Health Impact Assessment

All the materials from our 2012 New England Health Impact Assessment Series are now posted on the HIA resources page.

The importance of considering health impacts in developing all types of policies and programs is now widely recognized. A new policy tool, the Health Impact Assessment (HIA), increasingly is being used across the country to help decision-makers in fields such as transportation, housing, workforce policy, education, and agriculture to understand and analyze those impacts.

HIAs identify health impacts before critical decisions are made, facilitate collaboration among policymakers and decision-makers in different fields, and ultimately can help improve the health of Americans. At its core, a HIA determines the likely health effects of a proposed action – such as a policy, rule, project, program, or other activity – and makes recommendations on how to address them.

HRiA uses a 6-step framework recommended by the National Academies of Sciences to capture the appropriate elements in order for a HIA to be successful.

  • Screening – establishes whether a HIA is needed and how it would be useful.
  • Scoping – identifies the elements that will be examined in the HIA, including the populations that would be affected; the health effects to be evaluated; research questions and plans to address them; data and methods to be used and alternatives to be assessed; the team that will conduct the HIA; and a plan for stakeholder participation throughout the process.
  • Assessment – describes the current health status of affected populations, and characterizes how each alternative under consideration would affect their health.
  • Recommendations – suggests actions or changes in a proposal to minimize its negative effects and maximize its positive effects.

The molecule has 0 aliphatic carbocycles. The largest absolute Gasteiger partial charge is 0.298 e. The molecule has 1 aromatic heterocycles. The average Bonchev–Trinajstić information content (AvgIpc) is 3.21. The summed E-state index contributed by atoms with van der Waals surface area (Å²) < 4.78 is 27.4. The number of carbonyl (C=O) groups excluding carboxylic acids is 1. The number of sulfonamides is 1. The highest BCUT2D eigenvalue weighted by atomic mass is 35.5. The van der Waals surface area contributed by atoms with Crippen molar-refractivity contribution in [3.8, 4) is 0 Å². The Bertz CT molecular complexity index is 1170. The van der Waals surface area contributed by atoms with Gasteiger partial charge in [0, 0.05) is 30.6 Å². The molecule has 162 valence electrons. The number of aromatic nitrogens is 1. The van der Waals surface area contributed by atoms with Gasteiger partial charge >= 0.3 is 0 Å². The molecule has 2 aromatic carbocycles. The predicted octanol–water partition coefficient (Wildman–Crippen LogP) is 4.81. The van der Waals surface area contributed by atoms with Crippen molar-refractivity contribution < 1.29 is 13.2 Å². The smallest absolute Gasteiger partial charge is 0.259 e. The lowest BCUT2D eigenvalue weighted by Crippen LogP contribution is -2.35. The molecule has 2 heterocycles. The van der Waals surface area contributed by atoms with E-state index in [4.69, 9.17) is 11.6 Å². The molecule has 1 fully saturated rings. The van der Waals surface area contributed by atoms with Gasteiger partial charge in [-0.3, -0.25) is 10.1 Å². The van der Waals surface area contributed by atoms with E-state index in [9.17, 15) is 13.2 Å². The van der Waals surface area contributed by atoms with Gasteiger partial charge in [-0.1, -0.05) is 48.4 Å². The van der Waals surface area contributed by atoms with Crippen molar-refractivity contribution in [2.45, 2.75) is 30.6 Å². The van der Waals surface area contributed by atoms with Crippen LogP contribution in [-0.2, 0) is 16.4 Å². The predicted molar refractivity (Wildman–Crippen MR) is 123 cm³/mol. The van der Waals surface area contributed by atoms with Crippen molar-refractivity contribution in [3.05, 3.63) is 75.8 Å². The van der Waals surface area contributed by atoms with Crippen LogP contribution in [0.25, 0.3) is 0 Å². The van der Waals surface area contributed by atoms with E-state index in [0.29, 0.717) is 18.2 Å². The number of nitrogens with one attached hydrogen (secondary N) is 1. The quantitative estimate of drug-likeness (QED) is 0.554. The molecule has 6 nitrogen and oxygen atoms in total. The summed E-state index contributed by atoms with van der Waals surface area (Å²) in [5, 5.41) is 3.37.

• Reporting – communicates findings and recommendations to the full range of stakeholders, including decision-makers, other policymakers and professionals, advocates, the media, and the public.
  • Monitoring and Evaluation – Tracks the impact of the HIA on the decision-making regarding the proposal and/or on the health of affected populations.
HRiA staff are trained in HIA methodology and are experienced in the HIA process. Typical partners can include multi-sector government agencies; hospitals and health care organizations; community-based organizations; university-based researchers; advocacy groups, and business and industry stakeholders. HRiA has developed several resources to help organizations that are considering a health impact assessment:
Laurie Stillman Laurie Stillman, MM
Chief Strategy Officer
617.279.2240 ext. 504

Bio
Laurie Stillman Laurie R. Stillman, MM, brings to HRiA over three decades of experience working with organizations to promote public health and health equity through evidence-based policies and practices. During her tenure with HRiA she has helped government and community leaders identify and implement their prevention-oriented goals and objectives. She works pro-actively to identify opportunities for improving health policy.

Ms. Stillman received her bachelor’s degree from Clark University and her master’s degree with a concentration in health policy from Brandeis University’s Heller Graduate School for Social Policy and Management. She received the Distinguished Service Award from the US Department of Housing and Urban Development for her service as director of the Asthma Regional Council. She is author or co-author of numerous publications promoting public health and safety.
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